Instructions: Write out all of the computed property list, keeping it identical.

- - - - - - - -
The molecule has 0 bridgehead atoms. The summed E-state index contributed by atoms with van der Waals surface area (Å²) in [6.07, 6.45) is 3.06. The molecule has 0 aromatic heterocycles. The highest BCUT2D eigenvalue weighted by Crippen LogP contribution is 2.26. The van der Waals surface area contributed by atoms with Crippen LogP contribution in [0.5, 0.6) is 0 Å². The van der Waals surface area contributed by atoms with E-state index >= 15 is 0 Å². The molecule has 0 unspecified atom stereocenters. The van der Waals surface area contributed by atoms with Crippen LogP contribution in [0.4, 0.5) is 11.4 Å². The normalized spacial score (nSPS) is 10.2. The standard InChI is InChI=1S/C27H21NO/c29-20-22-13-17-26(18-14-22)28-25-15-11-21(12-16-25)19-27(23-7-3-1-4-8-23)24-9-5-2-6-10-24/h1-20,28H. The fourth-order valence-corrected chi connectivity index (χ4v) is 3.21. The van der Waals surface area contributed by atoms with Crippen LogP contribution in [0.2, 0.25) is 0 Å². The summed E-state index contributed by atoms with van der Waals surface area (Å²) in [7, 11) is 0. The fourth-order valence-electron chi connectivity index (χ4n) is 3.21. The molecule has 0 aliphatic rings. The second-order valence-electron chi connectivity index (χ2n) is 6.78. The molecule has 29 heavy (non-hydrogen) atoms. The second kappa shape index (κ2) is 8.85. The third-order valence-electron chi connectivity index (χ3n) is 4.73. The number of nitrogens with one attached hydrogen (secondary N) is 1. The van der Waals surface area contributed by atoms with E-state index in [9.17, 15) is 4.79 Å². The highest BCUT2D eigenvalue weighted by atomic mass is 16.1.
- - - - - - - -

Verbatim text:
The molecule has 0 bridgehead atoms. The summed E-state index contributed by atoms with van der Waals surface area (Å²) in [6.07, 6.45) is 3.06. The molecule has 0 aromatic heterocycles. The highest BCUT2D eigenvalue weighted by Crippen LogP contribution is 2.26. The van der Waals surface area contributed by atoms with Crippen LogP contribution in [0.5, 0.6) is 0 Å². The van der Waals surface area contributed by atoms with E-state index >= 15 is 0 Å². The molecule has 0 unspecified atom stereocenters. The van der Waals surface area contributed by atoms with Crippen LogP contribution in [0.4, 0.5) is 11.4 Å². The normalized spacial score (nSPS) is 10.2. The standard InChI is InChI=1S/C27H21NO/c29-20-22-13-17-26(18-14-22)28-25-15-11-21(12-16-25)19-27(23-7-3-1-4-8-23)24-9-5-2-6-10-24/h1-20,28H. The fourth-order valence-corrected chi connectivity index (χ4v) is 3.21. The van der Waals surface area contributed by atoms with Crippen LogP contribution in [0.2, 0.25) is 0 Å². The summed E-state index contributed by atoms with van der Waals surface area (Å²) in [7, 11) is 0. The fourth-order valence-electron chi connectivity index (χ4n) is 3.21. The molecule has 0 aliphatic rings. The second-order valence-electron chi connectivity index (χ2n) is 6.78. The molecule has 29 heavy (non-hydrogen) atoms. The second kappa shape index (κ2) is 8.85. The third-order valence-electron chi connectivity index (χ3n) is 4.73. The number of nitrogens with one attached hydrogen (secondary N) is 1. The van der Waals surface area contributed by atoms with E-state index in [9.17, 15) is 4.79 Å². The highest BCUT2D eigenvalue weighted by atomic mass is 16.1.